Tuesday, October 14, 2008

Guidebook to Language Learning

[what's brewing: Vous avez cafe au lait?]

The world of language learning is a rather complex one, and as I’ve continued my journey through it I have made a number of observations in my guidebook. These observations probably wouldn’t have made the process any easier, but are interesting to note nevertheless.

Rule #1: There are no hard and fast rules.

- While learning a language is generally easier when you are younger, this does not mean it is easy if you are young.

- While learning a language is generally easier when you don’t have children to care for as well, this does not mean it is easy if you do not have children.

- Asking the “why” questions of language rules and conjugations to someone who has been fluent in the language since a young age generally results in one of these responses, “I don’t know why, it just is that way,” or “I don’t know why your rulebook doesn’t apply here, but trust me, I’m right.”

- What you understand in a controlled classroom setting generally makes no sense at all the first few times you attempt to utilize the information in a social setting.

- God is good to give us nonverbal cues to follow in addition to verbal statements. Tonal inflections, facial expressions and body language can speak quite clearly even when the details are muddled.

- You must be willing to take risks in order to advance your understanding and language abilities.

- One-on-one conversations can become the most terrifying experiences when the content goes beyond your understanding, especially when the other person is crying about whatever it is they are saying.

- Even though it can get you in trouble, the simple act of smiling and nodding can be a lifesaver at times, especially after seeking unsuccessful clarification multiple times in a row.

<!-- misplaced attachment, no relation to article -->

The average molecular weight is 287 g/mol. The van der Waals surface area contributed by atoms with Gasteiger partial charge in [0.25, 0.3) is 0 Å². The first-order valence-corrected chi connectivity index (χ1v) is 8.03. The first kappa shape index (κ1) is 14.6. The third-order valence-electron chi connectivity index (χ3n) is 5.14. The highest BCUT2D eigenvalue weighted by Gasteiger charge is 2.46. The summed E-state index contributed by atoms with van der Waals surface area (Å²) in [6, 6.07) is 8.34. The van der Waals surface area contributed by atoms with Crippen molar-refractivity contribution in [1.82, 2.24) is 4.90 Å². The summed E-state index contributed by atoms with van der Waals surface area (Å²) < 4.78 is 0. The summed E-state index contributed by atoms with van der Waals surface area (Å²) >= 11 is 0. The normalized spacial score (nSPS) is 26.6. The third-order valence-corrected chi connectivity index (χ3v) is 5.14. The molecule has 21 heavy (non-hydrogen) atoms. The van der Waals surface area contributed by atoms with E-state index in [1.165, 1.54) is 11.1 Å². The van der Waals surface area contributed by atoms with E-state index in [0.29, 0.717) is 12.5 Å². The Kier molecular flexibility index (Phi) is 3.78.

- People usually know when you are simply smiling and nodding but don’t really understand.

Rule #2: Remember the "CG 60/100 Formula".

- The only mathematical formula that applies to language learning is the following:

60% understanding = 100% confusion

- This mathematical formula has been evidenced over and over again in my life and the lives of many others which, I believe, establishes it a verified formula in the scientific world.


Grammy said...

Language is a God given thing....and a curse... remember the tower of Babble! But we have the Holy Spirit who intercedes for us!!I was just reading an article about the "older" language learner, about how we CAN learn but it takes a little longer and we learn a little differently. I am learning my first foreign language at 54. God is good and I can do this to bring Glory to God.

JAG said...

Language learning never ends, I'm told. It seems that just about the time I begin feeling confident in my speaking abilities, a whole new subject opens up, with a whole new set of vocabulary to learn! Don't get me wrong... it can be fun, too. This afternoon our neighbor was asking me so many questions about God, and besides the fact that I don't have the vocabulary in English to describe Him, I surely don't have it in Thai! Language learning has brought me to the place of realizing this whole thing is about Him anyway.

Becky Aguirre said...

Great post! I have to confess that I've never actually had to learn another language from "scratch" since I learned Spanish from the time I was little...I'm probably one of those that would say "I don't know...that's just the way it is!" :o I have great admiration for those in language study, however, since I can hardly imagine doing language study on top of the regular wife/mother stuff! Hats off to all you language learners out there!